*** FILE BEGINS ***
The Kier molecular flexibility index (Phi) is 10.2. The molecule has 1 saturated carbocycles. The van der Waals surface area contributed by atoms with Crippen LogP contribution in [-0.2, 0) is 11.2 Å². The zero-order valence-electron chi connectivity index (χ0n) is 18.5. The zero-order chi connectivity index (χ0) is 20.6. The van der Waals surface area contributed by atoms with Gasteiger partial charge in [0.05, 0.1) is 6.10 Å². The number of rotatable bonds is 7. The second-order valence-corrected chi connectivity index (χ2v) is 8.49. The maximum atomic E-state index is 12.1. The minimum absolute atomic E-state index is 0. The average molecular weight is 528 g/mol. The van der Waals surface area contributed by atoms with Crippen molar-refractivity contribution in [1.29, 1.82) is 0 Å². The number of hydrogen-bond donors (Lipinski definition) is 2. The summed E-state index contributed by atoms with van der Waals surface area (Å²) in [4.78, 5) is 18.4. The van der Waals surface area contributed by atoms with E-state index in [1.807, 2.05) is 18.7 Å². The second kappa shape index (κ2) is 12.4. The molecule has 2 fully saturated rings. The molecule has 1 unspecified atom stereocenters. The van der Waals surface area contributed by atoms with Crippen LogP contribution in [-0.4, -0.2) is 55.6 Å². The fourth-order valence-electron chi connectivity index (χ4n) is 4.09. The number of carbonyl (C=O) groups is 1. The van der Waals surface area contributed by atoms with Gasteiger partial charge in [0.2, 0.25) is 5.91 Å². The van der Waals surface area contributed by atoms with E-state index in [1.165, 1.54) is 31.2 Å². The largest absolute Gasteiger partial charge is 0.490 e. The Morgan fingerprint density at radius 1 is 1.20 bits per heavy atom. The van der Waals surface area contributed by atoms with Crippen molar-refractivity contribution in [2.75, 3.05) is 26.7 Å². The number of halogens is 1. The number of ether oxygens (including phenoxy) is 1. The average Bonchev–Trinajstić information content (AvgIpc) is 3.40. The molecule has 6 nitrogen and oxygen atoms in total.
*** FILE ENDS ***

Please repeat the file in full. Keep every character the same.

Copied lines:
The Kier molecular flexibility index (Phi) is 10.2. The molecule has 1 saturated carbocycles. The van der Waals surface area contributed by atoms with Crippen LogP contribution in [-0.2, 0) is 11.2 Å². The zero-order valence-electron chi connectivity index (χ0n) is 18.5. The zero-order chi connectivity index (χ0) is 20.6. The van der Waals surface area contributed by atoms with Gasteiger partial charge in [0.05, 0.1) is 6.10 Å². The number of rotatable bonds is 7. The second-order valence-corrected chi connectivity index (χ2v) is 8.49. The maximum atomic E-state index is 12.1. The minimum absolute atomic E-state index is 0. The average molecular weight is 528 g/mol. The van der Waals surface area contributed by atoms with Crippen molar-refractivity contribution in [1.29, 1.82) is 0 Å². The number of hydrogen-bond donors (Lipinski definition) is 2. The summed E-state index contributed by atoms with van der Waals surface area (Å²) in [4.78, 5) is 18.4. The van der Waals surface area contributed by atoms with E-state index in [1.807, 2.05) is 18.7 Å². The second kappa shape index (κ2) is 12.4. The molecule has 2 fully saturated rings. The molecule has 1 unspecified atom stereocenters. The van der Waals surface area contributed by atoms with Crippen LogP contribution in [-0.4, -0.2) is 55.6 Å². The fourth-order valence-electron chi connectivity index (χ4n) is 4.09. The number of carbonyl (C=O) groups is 1. The van der Waals surface area contributed by atoms with Gasteiger partial charge in [0.2, 0.25) is 5.91 Å². The van der Waals surface area contributed by atoms with E-state index in [1.165, 1.54) is 31.2 Å². The largest absolute Gasteiger partial charge is 0.490 e. The Morgan fingerprint density at radius 1 is 1.20 bits per heavy atom. The van der Waals surface area contributed by atoms with Crippen molar-refractivity contribution in [2.75, 3.05) is 26.7 Å². The number of halogens is 1. The number of ether oxygens (including phenoxy) is 1. The average Bonchev–Trinajstić information content (AvgIpc) is 3.40. The molecule has 6 nitrogen and oxygen atoms in total.